It's interesting that the song triggers a memory from my Army service, because Heatwave's story begins with two American soldiers. Johnnie Wilder and his brother Keith were American servicemen stationed in Germany who moonlighted in a local band. Remaining in Germany after being discharged, the Wilder brothers eventually joined with keyboardist and songwriter Rod Temperton in London and founded Heatwave as a multiracial, multinational and multicultural group. Their first American hit was "Boogie Nights," a song that began slow but then picked up the pace at the end of the intro to become a dance tune, which was obviously helped by the rising disco craze of the era. The song peaked at #2 on the pop charts both in America and in the U.K. and was a #5 soul hit.

Saturday, July 17, 2010

This Week's Review -- July 20, 1974

An interesting list of new singles this time around. Of the seven singles that debuted in Billboard's Hot 100 this week, five would make the Top 40, with two becoming Top 10 hits. Interestingly, the two songs that missed the 40 were both cover versions of a song that had already been a hit for a different group. Among the others was an English studio group that sounded like a 1960s California band, another bunch of English sessionmen who became a band, a song paying tribute to Wolfman Jack and an Oakland-based band known today for its famed horn section.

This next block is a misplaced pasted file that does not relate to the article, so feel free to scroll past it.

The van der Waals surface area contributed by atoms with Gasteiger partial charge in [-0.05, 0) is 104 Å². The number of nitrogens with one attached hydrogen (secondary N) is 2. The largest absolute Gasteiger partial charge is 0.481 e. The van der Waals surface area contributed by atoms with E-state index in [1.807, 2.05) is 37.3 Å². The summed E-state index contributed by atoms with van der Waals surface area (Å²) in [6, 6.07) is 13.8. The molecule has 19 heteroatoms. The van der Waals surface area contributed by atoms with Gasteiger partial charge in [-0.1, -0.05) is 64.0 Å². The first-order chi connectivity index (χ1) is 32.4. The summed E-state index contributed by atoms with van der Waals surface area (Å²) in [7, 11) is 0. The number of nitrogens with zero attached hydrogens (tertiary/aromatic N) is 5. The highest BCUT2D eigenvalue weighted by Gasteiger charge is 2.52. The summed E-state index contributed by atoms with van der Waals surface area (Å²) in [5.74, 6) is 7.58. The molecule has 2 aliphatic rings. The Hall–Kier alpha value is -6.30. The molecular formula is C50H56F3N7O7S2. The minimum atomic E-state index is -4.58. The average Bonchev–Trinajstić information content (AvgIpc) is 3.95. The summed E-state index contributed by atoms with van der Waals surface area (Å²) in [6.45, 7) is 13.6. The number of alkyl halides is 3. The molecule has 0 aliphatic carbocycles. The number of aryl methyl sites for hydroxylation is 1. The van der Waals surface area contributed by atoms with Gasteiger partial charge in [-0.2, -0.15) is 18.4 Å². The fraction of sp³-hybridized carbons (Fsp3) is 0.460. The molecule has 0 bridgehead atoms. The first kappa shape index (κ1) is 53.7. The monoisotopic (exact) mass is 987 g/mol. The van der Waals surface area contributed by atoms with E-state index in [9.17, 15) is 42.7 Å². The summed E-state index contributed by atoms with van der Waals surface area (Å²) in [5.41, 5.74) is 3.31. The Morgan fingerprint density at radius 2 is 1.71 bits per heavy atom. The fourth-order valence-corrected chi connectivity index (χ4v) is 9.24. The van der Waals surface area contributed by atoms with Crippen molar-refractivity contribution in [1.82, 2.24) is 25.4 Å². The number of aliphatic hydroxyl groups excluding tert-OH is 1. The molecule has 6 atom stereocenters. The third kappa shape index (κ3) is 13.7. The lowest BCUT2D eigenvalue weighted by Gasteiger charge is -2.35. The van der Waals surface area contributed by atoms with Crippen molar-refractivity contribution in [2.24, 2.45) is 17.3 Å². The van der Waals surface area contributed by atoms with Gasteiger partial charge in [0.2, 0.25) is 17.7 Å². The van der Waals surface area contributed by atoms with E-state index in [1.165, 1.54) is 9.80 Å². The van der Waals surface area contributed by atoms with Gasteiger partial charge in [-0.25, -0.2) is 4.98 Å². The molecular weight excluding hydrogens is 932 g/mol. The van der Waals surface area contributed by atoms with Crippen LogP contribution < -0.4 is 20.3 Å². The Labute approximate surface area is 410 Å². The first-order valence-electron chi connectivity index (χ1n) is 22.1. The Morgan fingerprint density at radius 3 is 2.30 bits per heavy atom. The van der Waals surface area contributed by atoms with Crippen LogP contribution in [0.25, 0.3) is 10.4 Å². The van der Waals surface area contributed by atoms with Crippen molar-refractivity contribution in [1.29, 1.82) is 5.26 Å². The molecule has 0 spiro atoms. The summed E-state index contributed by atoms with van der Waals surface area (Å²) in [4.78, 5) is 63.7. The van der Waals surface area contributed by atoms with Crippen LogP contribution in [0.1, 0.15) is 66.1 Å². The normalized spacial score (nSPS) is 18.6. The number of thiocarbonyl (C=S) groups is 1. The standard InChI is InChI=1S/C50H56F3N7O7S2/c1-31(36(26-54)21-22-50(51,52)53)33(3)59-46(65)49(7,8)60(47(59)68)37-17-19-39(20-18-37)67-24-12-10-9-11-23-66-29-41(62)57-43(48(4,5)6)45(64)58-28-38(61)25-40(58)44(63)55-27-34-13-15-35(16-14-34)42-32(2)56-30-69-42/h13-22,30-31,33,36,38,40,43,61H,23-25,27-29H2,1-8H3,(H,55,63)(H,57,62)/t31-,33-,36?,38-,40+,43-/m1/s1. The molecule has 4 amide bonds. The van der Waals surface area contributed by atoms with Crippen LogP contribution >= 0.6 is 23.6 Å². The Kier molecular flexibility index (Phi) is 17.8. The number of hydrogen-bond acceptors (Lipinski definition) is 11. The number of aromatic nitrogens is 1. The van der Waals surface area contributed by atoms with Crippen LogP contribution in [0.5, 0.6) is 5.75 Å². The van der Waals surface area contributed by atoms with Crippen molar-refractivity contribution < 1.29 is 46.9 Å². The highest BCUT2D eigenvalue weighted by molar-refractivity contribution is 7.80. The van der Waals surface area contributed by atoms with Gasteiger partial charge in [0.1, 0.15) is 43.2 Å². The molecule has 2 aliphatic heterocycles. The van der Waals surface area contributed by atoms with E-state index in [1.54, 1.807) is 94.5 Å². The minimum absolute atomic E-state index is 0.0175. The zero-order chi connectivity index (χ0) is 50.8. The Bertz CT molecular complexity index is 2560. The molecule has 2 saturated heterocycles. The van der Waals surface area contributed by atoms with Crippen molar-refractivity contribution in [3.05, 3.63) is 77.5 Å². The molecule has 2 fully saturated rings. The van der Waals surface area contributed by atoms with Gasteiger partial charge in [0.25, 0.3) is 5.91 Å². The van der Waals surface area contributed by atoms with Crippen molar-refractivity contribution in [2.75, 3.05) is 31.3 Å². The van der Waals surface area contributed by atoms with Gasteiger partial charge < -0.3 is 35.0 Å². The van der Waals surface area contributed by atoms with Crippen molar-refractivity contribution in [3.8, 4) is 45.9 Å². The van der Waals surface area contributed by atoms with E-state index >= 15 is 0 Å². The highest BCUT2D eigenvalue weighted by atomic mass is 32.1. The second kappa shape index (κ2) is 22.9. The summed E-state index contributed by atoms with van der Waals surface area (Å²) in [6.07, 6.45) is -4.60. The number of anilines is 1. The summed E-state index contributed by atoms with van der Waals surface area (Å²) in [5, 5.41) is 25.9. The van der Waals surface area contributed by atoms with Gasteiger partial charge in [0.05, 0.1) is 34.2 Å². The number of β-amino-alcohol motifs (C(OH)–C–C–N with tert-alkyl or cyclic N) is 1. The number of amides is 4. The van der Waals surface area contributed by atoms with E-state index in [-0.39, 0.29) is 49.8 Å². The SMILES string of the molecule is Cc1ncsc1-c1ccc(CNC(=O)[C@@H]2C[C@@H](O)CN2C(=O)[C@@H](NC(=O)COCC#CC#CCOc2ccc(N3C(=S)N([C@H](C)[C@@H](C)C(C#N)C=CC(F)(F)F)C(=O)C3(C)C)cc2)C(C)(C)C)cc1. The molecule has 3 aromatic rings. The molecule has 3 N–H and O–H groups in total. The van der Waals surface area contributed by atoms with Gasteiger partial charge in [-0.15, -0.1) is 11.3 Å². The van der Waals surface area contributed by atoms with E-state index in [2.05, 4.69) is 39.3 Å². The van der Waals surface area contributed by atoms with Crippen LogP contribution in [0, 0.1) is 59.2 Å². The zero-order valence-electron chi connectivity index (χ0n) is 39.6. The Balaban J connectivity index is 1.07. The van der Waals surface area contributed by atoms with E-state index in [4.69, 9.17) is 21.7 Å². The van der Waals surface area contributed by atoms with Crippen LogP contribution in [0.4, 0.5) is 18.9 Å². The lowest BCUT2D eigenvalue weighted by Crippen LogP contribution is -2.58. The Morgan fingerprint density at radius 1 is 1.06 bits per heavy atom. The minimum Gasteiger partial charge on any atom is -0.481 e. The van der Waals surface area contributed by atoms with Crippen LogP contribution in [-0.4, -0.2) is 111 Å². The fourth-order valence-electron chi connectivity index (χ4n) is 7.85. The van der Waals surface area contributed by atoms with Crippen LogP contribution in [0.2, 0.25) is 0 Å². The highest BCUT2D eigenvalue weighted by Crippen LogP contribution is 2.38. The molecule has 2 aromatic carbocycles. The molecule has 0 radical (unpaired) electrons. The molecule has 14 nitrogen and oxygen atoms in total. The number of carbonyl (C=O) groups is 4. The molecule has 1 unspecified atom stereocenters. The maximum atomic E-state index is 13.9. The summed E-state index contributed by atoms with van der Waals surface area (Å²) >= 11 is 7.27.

Google has an online archive of past issues of Billboard, including the July 20, 1974 edition. The full Hot 100 list is on page 68. On page 28 is part of an interview with disc jockey/announcer Gary Owens (of Laugh-In fame) about his early influences and commercial work. Two stories explain how inflation was affecting consumers. A front-page story reported the effect of an across-the-board rise in LP prices and their effect on customers' buying patterns. Also, an article on page 41 mentions the change of many jukeboxes to "2-for-a-quarter" rather than a dime per song. Finally, as a way of showing that not everything was costing more, page 4 reports the fourth-class postage rate for mailing records, books and tapes (which we now call "media mail") would remain as it was at least for another year: 18 cents for anything up to a pound, plus 8 cents for each additional pound. From the benefit of the passage of 36 years, those prices sure seem quaint.